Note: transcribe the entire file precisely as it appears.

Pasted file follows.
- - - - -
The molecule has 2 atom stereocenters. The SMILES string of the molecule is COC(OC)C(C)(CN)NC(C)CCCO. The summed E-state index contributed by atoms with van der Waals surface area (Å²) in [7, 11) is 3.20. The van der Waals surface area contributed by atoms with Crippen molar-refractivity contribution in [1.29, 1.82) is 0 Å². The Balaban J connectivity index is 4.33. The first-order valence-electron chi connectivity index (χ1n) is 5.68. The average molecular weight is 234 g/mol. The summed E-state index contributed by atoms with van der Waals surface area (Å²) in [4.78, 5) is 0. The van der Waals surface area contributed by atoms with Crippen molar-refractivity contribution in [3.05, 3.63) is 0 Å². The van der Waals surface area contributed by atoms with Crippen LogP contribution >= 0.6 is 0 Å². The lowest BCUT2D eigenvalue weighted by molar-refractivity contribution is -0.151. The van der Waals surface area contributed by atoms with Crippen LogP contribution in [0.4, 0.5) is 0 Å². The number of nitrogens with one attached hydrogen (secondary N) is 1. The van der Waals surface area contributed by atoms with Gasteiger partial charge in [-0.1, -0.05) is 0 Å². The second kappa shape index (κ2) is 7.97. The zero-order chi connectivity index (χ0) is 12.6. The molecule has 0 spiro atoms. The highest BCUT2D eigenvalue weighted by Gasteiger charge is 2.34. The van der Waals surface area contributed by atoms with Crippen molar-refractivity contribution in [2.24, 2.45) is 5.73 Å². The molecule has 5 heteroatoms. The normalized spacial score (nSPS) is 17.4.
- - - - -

The molecule has 2 atom stereocenters. The SMILES string of the molecule is COC(OC)C(C)(CN)NC(C)CCCO. The summed E-state index contributed by atoms with van der Waals surface area (Å²) in [7, 11) is 3.20. The van der Waals surface area contributed by atoms with Crippen molar-refractivity contribution in [1.29, 1.82) is 0 Å². The Balaban J connectivity index is 4.33. The first-order valence-electron chi connectivity index (χ1n) is 5.68. The average molecular weight is 234 g/mol. The summed E-state index contributed by atoms with van der Waals surface area (Å²) in [4.78, 5) is 0. The van der Waals surface area contributed by atoms with Crippen molar-refractivity contribution in [3.05, 3.63) is 0 Å². The van der Waals surface area contributed by atoms with Crippen LogP contribution >= 0.6 is 0 Å². The lowest BCUT2D eigenvalue weighted by molar-refractivity contribution is -0.151. The van der Waals surface area contributed by atoms with Crippen LogP contribution in [0.4, 0.5) is 0 Å². The number of nitrogens with one attached hydrogen (secondary N) is 1. The van der Waals surface area contributed by atoms with Gasteiger partial charge in [-0.1, -0.05) is 0 Å². The second kappa shape index (κ2) is 7.97. The zero-order chi connectivity index (χ0) is 12.6. The molecule has 0 spiro atoms. The highest BCUT2D eigenvalue weighted by Gasteiger charge is 2.34. The van der Waals surface area contributed by atoms with Crippen molar-refractivity contribution in [2.24, 2.45) is 5.73 Å². The molecule has 5 heteroatoms. The normalized spacial score (nSPS) is 17.4.